We've updated our Privacy Policy to make it clearer how we use your personal data.

We use cookies to provide you with a better experience. You can read our Cookie Policy here.

Gastrulation Research Reveals Novel Details About Embryonic Development

Gastrulation Research Reveals Novel Details About Embryonic Development

Gastrulation Research Reveals Novel Details About Embryonic Development

Gastrulation Research Reveals Novel Details About Embryonic Development

Stained image of an early mouse embryo (gastrula) showing the forming endoderm in green and the forming mesoderm in red. Credit: © Helmholtz Zentrum München / Silvia Schirge
Read time:

Want a FREE PDF version of This News Story?

Complete the form below and we will email you a PDF version of "Gastrulation Research Reveals Novel Details About Embryonic Development"

First Name*
Last Name*
Email Address*
Company Type*
Job Function*
Would you like to receive further email communication from Technology Networks?

Technology Networks Ltd. needs the contact information you provide to us to contact you about our products and services. You may unsubscribe from these communications at any time. For information on how to unsubscribe, as well as our privacy practices and commitment to protecting your privacy, check out our Privacy Policy

Scientists from Helmholtz Zentrum München revise the current textbook knowledge about gastrulation, the formation of the basic body plan during embryonic development. Their study in mice has implications for cell replacement strategies and cancer research.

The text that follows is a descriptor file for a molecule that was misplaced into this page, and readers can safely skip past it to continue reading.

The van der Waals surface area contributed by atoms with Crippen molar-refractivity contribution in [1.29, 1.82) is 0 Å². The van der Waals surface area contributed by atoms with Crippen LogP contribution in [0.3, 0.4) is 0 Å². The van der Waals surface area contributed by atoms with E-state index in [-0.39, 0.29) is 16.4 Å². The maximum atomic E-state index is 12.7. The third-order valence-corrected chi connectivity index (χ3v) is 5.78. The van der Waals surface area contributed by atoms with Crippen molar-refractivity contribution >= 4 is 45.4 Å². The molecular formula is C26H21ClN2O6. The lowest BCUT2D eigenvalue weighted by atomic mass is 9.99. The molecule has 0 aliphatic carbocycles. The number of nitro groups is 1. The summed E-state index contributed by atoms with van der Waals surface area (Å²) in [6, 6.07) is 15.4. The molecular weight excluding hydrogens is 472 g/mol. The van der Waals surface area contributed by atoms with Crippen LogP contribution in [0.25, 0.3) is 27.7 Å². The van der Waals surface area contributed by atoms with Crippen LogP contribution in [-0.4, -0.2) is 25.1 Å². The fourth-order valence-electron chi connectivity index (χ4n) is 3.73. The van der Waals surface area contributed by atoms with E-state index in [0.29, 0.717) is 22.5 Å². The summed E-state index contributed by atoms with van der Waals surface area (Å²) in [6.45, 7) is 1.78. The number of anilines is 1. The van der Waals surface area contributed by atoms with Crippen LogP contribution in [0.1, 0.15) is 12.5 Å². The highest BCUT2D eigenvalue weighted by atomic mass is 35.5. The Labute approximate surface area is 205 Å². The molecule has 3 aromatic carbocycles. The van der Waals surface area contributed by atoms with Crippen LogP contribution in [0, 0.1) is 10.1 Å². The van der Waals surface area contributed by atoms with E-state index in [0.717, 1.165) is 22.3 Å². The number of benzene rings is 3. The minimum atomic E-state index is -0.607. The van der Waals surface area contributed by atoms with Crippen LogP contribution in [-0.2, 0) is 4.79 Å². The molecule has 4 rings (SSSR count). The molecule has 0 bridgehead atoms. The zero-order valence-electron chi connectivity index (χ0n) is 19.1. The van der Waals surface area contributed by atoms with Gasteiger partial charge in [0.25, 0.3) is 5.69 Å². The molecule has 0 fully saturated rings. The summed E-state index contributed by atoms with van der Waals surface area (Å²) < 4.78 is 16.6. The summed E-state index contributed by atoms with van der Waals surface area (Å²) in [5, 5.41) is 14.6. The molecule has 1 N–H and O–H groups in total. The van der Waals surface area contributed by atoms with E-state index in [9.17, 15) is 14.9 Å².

Gastrulation is the formation of the three principal germ layers - endoderm, mesoderm and ectoderm. Understanding the formation of the basic body plan is not only important to reveal how the fertilized egg gives rise to an adult organism, but also how congenital diseases arise. In addition, gastrulation serves as the basis to understand processes during embryonic development called epithelial-to-mesenchymal transition which is known to lead to cancer metastasis in adulthood when dysregulated.

"The famous biologist Lewis Wolpert once said that it is not birth, marriage or death, but gastrulation which is truly the most important time of our life. However, there are many things we still don't know about this phenomenon," says study leader Heiko Lickert.

In a new study, researchers could show that the formation of the endoderm germ layer is driven by a different mechanism than it has been assumed for a long time. In contrast to the mesoderm, which undergoes an epithelial-to-mesenchymal transition, the endoderm forms independent of this process. The researchers revealed that its formation is regulated by mechanisms of epithelial cell plasticity that allows cells to leave an epithelium and migrate away. During this process, a gene regulatory protein shields the endoderm from undergoing a mesenchymal transition.

A better understanding of endoderm formation has the potential to advance cell replacement therapy (by improving stem cell differentiation into endoderm in vitro). Moreover, epithelial cell plasticity might be an alternative mechanism of cancer cell metastasis and further studies could identify novel targets for therapeutic intervention.

"Our study has not only revealed further details of germ layer formation, but also has broader implications for stem cell differentiation and cancer metastasis of the most common and deadliest cancers worldwide," explains first author Katharina Scheibner.

Reference: Scheibner K, Schirge S, Burtscher I, et al. Epithelial cell plasticity drives endoderm formation during gastrulation. Nat Cell Biol. 2021. doi: 10.1038/s41556-021-00694-x

This article has been republished from the following materials. Note: material may have been edited for length and content. For further information, please contact the cited source.